Tumor mineralization means deposition of additional mineral in and around focal lesions of bone.
Tumor mineralization is seen as
- Mineralization of tumor matrix
- Reactive bone proliferation
- Mineral deposition in areas of degeneration or necrosis
The characteristic mineralization patterns have diagnostic significance.
Depending on the mineralization pattern, bone tumors and tumor-like conditions can be divided into categories of matrix-producing lesions, non—matrix producing lesions, or as a combination.
Mineralization of Tumor Matrix
Matrix refer to the acellular/interacellular substance produced by mesenchymal cells and includes
- Osteoid produced by osteoblsts
- Chondroid produced by chondroblast
- Myxoid and collagen fibres produced by fibroblasts.
Minerlization of osteoid elaborated by neoplastic osteoblasts is the final in the creation of tumor bone.
Osteoid tissue mineralizes in a confluent manner that results in a radiographic density ranging from a hazy ground-glass appearance to a dense ivory-like patterns.
Rapidly growing tumors such as osteosarcoma usually produce immature bone which is seen as ill defined poorly structured clouds of density.
On the other hand, slowly growing, osteoid-produing tumour such as parosteal osteosarcomas produce solid mature tumour bone which is seen as well-defined heavily mineralized masses radiographically.
The mineralization of neoplastic bone is initially observed in the centre of the lesion where cellular maturity is the greatest.
Tumor bone is occasionally produced by fibroblastic cell that have converted to functional osteoblasts through the mechanism such as fibrous dysplasia. The patterns of bone formed is woven or fibrous in appearance.
Woven bone of this type is usually less densely mineralized than tumour bone formed directly from neoplastic osteoblasts. The result is a hazy ground glass appearance.
In neoplastic cartilage, calcification in the form of stipples, floccules, arcs, and ring—like shapes conforms to the lobulated configuration of the cartilaginous matrix. Since this calcification usually occurs in the most mature cartilage, it is characteristically found in the centre of a lesion.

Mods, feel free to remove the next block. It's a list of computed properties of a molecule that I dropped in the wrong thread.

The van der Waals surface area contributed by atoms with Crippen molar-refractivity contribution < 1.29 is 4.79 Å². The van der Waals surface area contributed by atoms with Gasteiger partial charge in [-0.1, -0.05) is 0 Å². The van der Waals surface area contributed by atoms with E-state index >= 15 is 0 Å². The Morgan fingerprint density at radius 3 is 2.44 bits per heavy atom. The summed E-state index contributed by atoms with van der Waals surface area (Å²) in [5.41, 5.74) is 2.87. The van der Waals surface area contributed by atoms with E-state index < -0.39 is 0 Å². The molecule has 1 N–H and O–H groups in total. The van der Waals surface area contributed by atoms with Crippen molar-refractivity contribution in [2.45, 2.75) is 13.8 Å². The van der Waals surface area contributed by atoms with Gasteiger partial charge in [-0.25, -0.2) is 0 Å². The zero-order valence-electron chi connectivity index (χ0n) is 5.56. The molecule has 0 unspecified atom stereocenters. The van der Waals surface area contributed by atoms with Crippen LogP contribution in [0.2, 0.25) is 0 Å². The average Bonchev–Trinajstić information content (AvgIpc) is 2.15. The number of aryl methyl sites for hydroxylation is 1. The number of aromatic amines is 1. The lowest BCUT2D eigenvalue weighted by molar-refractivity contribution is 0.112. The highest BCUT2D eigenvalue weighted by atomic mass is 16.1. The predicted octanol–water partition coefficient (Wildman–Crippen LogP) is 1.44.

A mixture of stipples and floccules is seen with in both benign and malignant cartilaginous tumors.
Reactive bone mineralization
Reactive bone is formed either through modulation of normal marrow or soft tissue elements to osteoblatic activity or from periosteal reaction at tumor margins.
Slowly progressive neoplasms including certain malignant lesions such as primary lymphoma of bone and Ewing’s tumour can stimulate reactive.
This results bone activity. The results in a coarsened and mottled trabecular pattern of combined radiolucency and increased radiodensity.
Endosteal and trabecular and increased sclerosis can also be stimulated by inflammatory disorder such as chronic low—grade osteits and osteomyelitis.
Dystrophic mineralization patterns
Dystrophic calcification results from the deposition of mineral salts in degenerating or necrotic tissue, primarily necrotic fat and densely hyalinized connective tissue.
The mineralization on bone infraction occurs in the periphery of a lesion.
This process can result in stipples flocculent solid patchy and linear density patterns in bone. This type of mineralization can be seen in such lesions as ossifying lipomas, bone infarct and in areas of bone radiation necrosis.
Uncommonly, necrotic portions of non-matrix-producing tumours, e.g. Ewing tumor and primary lymphoma of bone will mineralize which can be misleading.
Read more about dystrophic calcification
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